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Healthy people are wired for connection, something we all desire from others. And the quality of the connection is strongest when there is a significant does of intimacy. You know you have intimacy in a relationship when you have someone in your life who knows a lot about you, accepts you without judgement, and love you without condition. We can be happily enjoying the benefit of an intimate connection with someone one minute, and for many reasons find ourselves alone and unable to connect the next. This loss of connection may happen gradually over time, or in an instant.

Loss of connection in the We Grieve community is not loss resulting from the death of a person. loss of connection may result from a relational breakup, divorce, or estrangement. it might have nothing to do with conflict, and simply be the inability to travel, meet up or talk. When you cannot see your friends and loved one’s face to face, you are experiencing a loss of connection. The recent COVID pandemic is an excellent example. Sacrificing connection for the sake of the health of our loved ones is a painful, emotional and relational loss. Loss of employment or career, or the death of a dream can create feelings of isolation and hopelessness.

A loss of significant connection can cause feelings of frustration, loneliness, isolation, sadness, depression, and anxiety. Losing a meaningful connection is a primary loss, and can surface a variety of secondary losses such as the loss of control, independence, meaning, purpose, and at times the loss of our identity. Our close friends and family do not define our worth and value, but they do add meaning.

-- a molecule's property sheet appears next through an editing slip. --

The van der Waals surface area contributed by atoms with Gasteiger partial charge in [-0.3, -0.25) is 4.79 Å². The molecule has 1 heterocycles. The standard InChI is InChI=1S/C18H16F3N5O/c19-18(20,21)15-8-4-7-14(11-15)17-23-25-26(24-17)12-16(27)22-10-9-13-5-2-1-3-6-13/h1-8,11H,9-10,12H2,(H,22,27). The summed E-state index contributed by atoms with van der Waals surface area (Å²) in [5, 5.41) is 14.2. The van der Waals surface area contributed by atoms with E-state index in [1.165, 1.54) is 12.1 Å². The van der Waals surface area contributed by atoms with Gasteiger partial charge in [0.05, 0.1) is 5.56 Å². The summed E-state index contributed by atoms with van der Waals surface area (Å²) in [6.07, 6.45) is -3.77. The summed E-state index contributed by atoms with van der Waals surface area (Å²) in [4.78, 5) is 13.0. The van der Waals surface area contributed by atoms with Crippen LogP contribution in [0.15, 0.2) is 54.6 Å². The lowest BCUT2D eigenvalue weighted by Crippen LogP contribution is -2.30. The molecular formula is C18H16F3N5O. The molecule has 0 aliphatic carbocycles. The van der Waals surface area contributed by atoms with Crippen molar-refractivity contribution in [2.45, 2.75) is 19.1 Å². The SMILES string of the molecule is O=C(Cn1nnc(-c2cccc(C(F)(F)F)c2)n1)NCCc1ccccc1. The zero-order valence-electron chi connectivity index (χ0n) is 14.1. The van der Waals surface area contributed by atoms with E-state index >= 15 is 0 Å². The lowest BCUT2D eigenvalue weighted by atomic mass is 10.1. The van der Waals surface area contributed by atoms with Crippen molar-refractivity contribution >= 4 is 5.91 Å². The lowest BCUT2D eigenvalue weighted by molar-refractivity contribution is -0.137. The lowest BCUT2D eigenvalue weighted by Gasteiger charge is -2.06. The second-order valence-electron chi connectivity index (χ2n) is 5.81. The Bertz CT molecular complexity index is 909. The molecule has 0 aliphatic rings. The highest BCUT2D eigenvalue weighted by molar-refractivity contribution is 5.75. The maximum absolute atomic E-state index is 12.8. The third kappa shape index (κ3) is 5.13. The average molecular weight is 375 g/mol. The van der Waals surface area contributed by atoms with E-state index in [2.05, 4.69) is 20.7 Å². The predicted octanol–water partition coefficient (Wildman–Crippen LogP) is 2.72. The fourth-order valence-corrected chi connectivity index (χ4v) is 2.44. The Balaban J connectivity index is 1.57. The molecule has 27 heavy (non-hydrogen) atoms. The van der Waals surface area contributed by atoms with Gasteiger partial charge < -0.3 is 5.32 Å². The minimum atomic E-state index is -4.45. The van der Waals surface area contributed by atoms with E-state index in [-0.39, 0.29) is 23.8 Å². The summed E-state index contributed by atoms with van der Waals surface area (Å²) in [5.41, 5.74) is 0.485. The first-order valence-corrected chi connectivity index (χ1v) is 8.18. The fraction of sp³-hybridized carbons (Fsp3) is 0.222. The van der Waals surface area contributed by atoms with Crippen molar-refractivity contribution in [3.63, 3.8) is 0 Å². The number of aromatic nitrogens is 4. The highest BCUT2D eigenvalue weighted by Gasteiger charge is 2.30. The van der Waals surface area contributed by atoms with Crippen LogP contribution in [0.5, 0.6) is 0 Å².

If you find yourself experiencing these indicators of a loss of connection, five attention to the following:

  • Remind yourself that a loss of connection is temporary, and in most cases may be restored
  • Allow yourself to feel the feelings associated with your loss, and refuse to stuff emotion
  • Connect with others often and talk about the various aspects of the loss you are experiencing
  • Create new connections with others whenever possible either in person, virtually, or by phone
  • Be kind to yourself, offering yourself grace without judgment for what you are experiencing
  • Realize that a loss of connection is a significant primary loss with many secondary losses
  • Take care of yourself in every way: physically, mentally, spiritually, relationally, and emotionally